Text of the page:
The Etiquette Training Meghan Markle Had to Get Before She Married Prince Harry
Meghan Markle may have snagged herself a prince, but her induction into the royal family was no easy feat. As the American-born actress readied to wed Prince Harry, she had to learn a whole new set of rules and regulations. That’s right — Meghan had to have etiquette lessons. And there was more to her princess training than just learning how to curtsy before Queen Elizabeth. (But we’ll get to that in just a second.)
The Windsor Wave
Etiquette experts were critical of Meghan’s wave in her first public appearance with Harry, calling her motion too enthusiastic. So, she had to perfect that dainty gesture most associated with Queen Elizabeth and the British monarchy. “It’s a vertical hand with a slight twist from the wrist, a classy affair that oozes decorum but doesn’t get too excitable,” royal expert Victoria Arbiter tells ABC News.
Royal etiquette expert Myka Meier tells The Observer Meghan had to learn how to properly greet people — which is reportedly very different from the everyday greeting. “Verbiage is very different,” Meier says of British greetings versus American greetings. She notes a formal “how do you do?” is most often used.
The Duchess Slant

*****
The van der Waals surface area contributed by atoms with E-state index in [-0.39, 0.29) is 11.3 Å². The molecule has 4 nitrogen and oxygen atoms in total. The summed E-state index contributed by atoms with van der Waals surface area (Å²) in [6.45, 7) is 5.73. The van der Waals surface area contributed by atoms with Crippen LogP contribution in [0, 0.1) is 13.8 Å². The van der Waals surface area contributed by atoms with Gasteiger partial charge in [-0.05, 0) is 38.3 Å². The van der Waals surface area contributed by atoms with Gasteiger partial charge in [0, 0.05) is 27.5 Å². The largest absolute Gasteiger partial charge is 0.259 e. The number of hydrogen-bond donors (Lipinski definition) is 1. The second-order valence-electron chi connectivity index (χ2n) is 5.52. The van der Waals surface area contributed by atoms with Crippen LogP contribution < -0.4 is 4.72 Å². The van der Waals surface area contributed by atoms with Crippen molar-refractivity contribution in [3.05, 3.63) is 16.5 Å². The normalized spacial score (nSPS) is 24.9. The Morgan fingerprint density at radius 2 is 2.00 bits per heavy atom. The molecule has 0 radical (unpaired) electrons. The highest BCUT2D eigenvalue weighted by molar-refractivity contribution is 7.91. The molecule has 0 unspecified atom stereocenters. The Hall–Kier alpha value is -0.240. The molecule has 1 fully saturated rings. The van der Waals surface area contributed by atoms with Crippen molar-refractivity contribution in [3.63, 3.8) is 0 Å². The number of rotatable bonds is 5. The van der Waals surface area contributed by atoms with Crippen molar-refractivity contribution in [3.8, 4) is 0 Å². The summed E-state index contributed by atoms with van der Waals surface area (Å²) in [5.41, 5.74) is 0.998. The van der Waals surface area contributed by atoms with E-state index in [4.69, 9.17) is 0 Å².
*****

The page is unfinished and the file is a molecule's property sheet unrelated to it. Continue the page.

Crossing your legs may sound like the lady-like way to sit. But if you’re a royal, crossing your legs is actually frowned upon! Meghan had to learn the Duchess Slant, named after her sister-in-law Kate Middleton. Meier tells People Magazine “by slightly slanting the knees to create a zig-zag effect when wearing a dress or skirt, your legs are angled so that the camera only shoots the sides of your legs and protects your modesty.”
The Cambridge Cross
There is one exception to the Duchess Slant, and that is the Cambridge Cross. (Again, named for Kate Middleton.) This position is achieved by keeping knees pressed together and keeping both heels on the ground whilst crossing the ankles. It’s modest and doesn’t draw unnecessary attention up the legs.
Meier tells The Observer the way Meghan eats required princess lessons, “from how to hold cutlery to how the table is set, to which fork and knife are used and when.” Holding cutlery properly is a huge part of British etiquette, and is a way of showing respect for the culture and the monarchy.
Curtsy etiquette is incredibly important in the royal family, even among each other. Since Meghan married into the family, she has to curtsy to Queen Elizabeth, Prince Phillip, and the other “blood royals” in the family. (Princesses Beatrice and Eugenie, for example.) However, if Prince Harry is with her at the time, Meghan’s “status” is elevated, and the blood princesses have to curtsy to her.
Time for tea
Tea time in the U.K. comes with a lot of rules. As one hotel tells Vogue, everything from when you add milk to how you pronounce the word “scone” has to be done a specific way. Since Meghan reportedly met the queen for tea before she and Harry got engaged, she had a leg up on this portion of her etiquette lessons.
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